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GALASHIELS, a manufacturing town, burgh of barony, and parish, partly in the district of Melrose, county of Roxburgh, and partly in the county of Selkirk, 6 miles (N. by E.) from Selkirk, and 32 (S. S. E.) from Edinburgh; containing 2140 inhabitants, exclusively of 2396 in the parish of Melrose, into which the town extends. This place, which is of remote antiquity, derives its name, signifying in the British language "a full stream," from its situation on the river Gala, by which, from the rapidity and violence of its current, the town was formerly subject to frequent and disastrous inundations. In the reign of David II., the Scottish army was quartered in the immediate neighbourhood, after the battle of Crichtondean, in which the English, being taken by surprise, had been defeated, and compelled to cross the Tweed near the town. About a mile distant, on the road to Abbots ford, is a tract formerly a marsh, but now in a state of cultivation, where, in a skirmish, some of the English forces were slain, and in which, while draining the land, were found several implements of war. In 1599, the place was erected into a burgh of barony; and in 1622, from a report of the lords commissioners, it appears that it had become of some importance, and contained not less than 400 inhabitants. The town is pleasantly situated on the river Gala, which pursues its course in a direction from north-west to south-east, and is spanned by four bridges. It is of very pleasing appearance, consisting chiefly of houses built within the last fifty years in a neat and handsome style; the streets are well laid out, and partially lighted, and the inhabitants are amply supplied with water. A public library, supported by subscription, has a collection of more than 5000 volumes of general literature; and there are public reading and news rooms, well supplied with newspapers; also a good circulating library, and libraries attached to some of the places of worship.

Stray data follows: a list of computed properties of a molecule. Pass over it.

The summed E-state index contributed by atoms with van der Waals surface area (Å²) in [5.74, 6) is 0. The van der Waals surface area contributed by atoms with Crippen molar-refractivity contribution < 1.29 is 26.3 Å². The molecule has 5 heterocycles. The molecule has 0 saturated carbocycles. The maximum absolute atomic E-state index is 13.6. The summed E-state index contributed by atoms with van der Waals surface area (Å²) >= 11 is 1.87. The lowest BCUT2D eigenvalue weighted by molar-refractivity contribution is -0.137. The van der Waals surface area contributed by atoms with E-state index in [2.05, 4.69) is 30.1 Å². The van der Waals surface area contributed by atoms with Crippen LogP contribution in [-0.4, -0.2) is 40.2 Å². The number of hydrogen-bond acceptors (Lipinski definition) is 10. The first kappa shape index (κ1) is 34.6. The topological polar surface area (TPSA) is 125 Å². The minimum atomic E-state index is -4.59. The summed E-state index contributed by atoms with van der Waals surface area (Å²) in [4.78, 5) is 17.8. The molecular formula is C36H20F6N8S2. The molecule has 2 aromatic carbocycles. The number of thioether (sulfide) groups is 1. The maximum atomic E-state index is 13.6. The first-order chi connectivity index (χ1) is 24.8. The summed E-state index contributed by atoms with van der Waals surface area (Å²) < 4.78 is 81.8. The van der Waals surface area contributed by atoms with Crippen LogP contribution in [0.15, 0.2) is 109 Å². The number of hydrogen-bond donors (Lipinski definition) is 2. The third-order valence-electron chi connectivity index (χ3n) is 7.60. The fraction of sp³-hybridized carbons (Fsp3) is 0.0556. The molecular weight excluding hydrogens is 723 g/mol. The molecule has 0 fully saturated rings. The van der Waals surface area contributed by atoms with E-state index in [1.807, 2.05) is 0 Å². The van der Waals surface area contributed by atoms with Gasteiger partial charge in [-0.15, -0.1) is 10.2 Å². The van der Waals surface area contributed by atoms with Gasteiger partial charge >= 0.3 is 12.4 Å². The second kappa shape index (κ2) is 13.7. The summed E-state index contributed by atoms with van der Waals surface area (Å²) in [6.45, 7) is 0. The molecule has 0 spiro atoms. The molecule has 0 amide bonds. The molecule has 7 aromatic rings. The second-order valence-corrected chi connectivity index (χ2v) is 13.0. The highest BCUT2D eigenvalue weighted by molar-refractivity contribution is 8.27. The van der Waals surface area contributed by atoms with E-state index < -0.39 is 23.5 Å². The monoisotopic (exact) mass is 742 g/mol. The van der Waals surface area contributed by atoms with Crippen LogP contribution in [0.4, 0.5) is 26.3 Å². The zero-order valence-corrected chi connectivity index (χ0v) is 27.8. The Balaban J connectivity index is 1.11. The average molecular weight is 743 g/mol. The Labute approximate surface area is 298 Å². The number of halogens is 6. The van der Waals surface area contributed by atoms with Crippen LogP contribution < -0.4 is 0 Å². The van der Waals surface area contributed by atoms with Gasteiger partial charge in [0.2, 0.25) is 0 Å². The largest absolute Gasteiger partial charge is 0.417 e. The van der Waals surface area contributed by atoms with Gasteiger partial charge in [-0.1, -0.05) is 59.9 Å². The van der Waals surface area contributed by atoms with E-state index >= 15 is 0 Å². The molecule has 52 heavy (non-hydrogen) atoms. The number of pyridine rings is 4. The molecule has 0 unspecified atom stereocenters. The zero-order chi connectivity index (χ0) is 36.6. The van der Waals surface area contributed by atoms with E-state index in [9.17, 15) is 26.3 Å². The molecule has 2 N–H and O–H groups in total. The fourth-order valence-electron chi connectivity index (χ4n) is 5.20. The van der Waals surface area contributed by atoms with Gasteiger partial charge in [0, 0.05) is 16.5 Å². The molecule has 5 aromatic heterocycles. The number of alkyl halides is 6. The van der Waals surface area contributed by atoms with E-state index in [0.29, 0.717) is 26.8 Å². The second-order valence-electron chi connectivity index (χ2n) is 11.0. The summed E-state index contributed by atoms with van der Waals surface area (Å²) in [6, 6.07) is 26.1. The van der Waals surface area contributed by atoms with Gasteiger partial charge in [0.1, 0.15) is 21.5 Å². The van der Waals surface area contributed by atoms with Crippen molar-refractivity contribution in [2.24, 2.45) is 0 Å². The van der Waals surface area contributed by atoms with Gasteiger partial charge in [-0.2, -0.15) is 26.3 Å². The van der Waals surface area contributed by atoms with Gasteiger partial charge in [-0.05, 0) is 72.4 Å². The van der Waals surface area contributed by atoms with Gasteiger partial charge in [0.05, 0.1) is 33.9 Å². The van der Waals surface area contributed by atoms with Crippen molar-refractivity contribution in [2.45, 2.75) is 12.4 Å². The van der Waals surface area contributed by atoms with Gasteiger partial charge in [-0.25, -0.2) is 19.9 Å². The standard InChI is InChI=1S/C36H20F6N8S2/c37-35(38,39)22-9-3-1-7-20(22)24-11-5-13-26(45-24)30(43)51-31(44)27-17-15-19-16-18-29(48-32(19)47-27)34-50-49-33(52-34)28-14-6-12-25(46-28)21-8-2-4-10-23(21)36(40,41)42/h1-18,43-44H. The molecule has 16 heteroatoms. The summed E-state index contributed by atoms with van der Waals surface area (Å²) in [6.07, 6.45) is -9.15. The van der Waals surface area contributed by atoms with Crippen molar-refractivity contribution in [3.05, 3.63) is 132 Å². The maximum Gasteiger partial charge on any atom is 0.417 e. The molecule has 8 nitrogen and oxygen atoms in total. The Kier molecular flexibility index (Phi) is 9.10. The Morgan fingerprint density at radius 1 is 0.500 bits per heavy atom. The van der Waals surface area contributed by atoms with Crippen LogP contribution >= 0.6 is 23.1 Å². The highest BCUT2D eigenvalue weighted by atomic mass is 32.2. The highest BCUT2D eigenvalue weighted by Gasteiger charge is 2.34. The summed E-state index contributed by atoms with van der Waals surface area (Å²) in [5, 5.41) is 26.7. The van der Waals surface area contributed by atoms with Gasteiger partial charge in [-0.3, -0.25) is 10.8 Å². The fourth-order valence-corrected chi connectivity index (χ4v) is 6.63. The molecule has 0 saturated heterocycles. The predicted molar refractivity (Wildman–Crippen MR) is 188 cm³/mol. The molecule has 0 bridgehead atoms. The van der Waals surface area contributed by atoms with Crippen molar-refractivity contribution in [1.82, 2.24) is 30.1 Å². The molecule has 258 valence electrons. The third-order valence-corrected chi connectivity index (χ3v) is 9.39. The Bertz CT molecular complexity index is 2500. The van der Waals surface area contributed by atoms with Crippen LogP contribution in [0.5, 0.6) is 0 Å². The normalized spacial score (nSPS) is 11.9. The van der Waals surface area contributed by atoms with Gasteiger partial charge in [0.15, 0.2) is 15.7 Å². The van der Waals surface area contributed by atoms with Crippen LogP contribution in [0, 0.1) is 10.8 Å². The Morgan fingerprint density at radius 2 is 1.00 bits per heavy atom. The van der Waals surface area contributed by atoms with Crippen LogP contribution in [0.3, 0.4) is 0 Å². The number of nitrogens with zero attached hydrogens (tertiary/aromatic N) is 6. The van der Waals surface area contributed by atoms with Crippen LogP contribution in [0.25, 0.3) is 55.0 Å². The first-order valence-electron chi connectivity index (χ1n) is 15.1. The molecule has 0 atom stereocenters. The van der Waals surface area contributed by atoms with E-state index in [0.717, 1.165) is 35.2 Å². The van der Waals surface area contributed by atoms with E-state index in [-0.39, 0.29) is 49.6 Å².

From: 'G'Aasker Isle - Glasford', A Topographical Dictionary of Scotland (1846), pp. 458-478. URL: http://www.british-history.ac.uk/report.aspx?compid=43442&strqu... Date accessed: 24 June 2009.
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